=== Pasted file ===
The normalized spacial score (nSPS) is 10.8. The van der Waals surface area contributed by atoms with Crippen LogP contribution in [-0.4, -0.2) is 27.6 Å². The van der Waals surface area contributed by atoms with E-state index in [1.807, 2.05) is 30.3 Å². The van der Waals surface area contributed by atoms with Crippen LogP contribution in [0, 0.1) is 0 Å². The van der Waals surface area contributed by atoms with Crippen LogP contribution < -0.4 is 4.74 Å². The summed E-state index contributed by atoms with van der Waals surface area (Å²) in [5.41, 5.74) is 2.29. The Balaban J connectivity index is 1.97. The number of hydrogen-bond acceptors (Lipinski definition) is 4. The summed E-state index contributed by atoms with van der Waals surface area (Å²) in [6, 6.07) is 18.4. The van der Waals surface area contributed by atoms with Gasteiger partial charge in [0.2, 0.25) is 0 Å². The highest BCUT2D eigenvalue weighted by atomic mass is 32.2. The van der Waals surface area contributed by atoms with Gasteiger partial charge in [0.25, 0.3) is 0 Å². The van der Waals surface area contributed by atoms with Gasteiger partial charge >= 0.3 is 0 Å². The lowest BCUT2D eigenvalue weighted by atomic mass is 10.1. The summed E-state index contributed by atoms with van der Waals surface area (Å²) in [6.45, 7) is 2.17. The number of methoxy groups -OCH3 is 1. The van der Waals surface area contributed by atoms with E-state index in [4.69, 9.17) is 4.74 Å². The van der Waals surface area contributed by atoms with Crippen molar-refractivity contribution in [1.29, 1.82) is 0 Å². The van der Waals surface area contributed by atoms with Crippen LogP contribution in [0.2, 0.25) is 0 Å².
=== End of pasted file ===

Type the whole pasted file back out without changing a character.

The normalized spacial score (nSPS) is 10.8. The van der Waals surface area contributed by atoms with Crippen LogP contribution in [-0.4, -0.2) is 27.6 Å². The van der Waals surface area contributed by atoms with E-state index in [1.807, 2.05) is 30.3 Å². The van der Waals surface area contributed by atoms with Crippen LogP contribution in [0, 0.1) is 0 Å². The van der Waals surface area contributed by atoms with Crippen LogP contribution < -0.4 is 4.74 Å². The summed E-state index contributed by atoms with van der Waals surface area (Å²) in [5.41, 5.74) is 2.29. The Balaban J connectivity index is 1.97. The number of hydrogen-bond acceptors (Lipinski definition) is 4. The summed E-state index contributed by atoms with van der Waals surface area (Å²) in [6, 6.07) is 18.4. The van der Waals surface area contributed by atoms with Gasteiger partial charge in [0.2, 0.25) is 0 Å². The highest BCUT2D eigenvalue weighted by atomic mass is 32.2. The van der Waals surface area contributed by atoms with Gasteiger partial charge in [0.25, 0.3) is 0 Å². The van der Waals surface area contributed by atoms with Gasteiger partial charge >= 0.3 is 0 Å². The lowest BCUT2D eigenvalue weighted by atomic mass is 10.1. The summed E-state index contributed by atoms with van der Waals surface area (Å²) in [6.45, 7) is 2.17. The number of methoxy groups -OCH3 is 1. The van der Waals surface area contributed by atoms with E-state index in [4.69, 9.17) is 4.74 Å². The van der Waals surface area contributed by atoms with Crippen molar-refractivity contribution in [1.29, 1.82) is 0 Å². The van der Waals surface area contributed by atoms with Crippen LogP contribution in [0.2, 0.25) is 0 Å².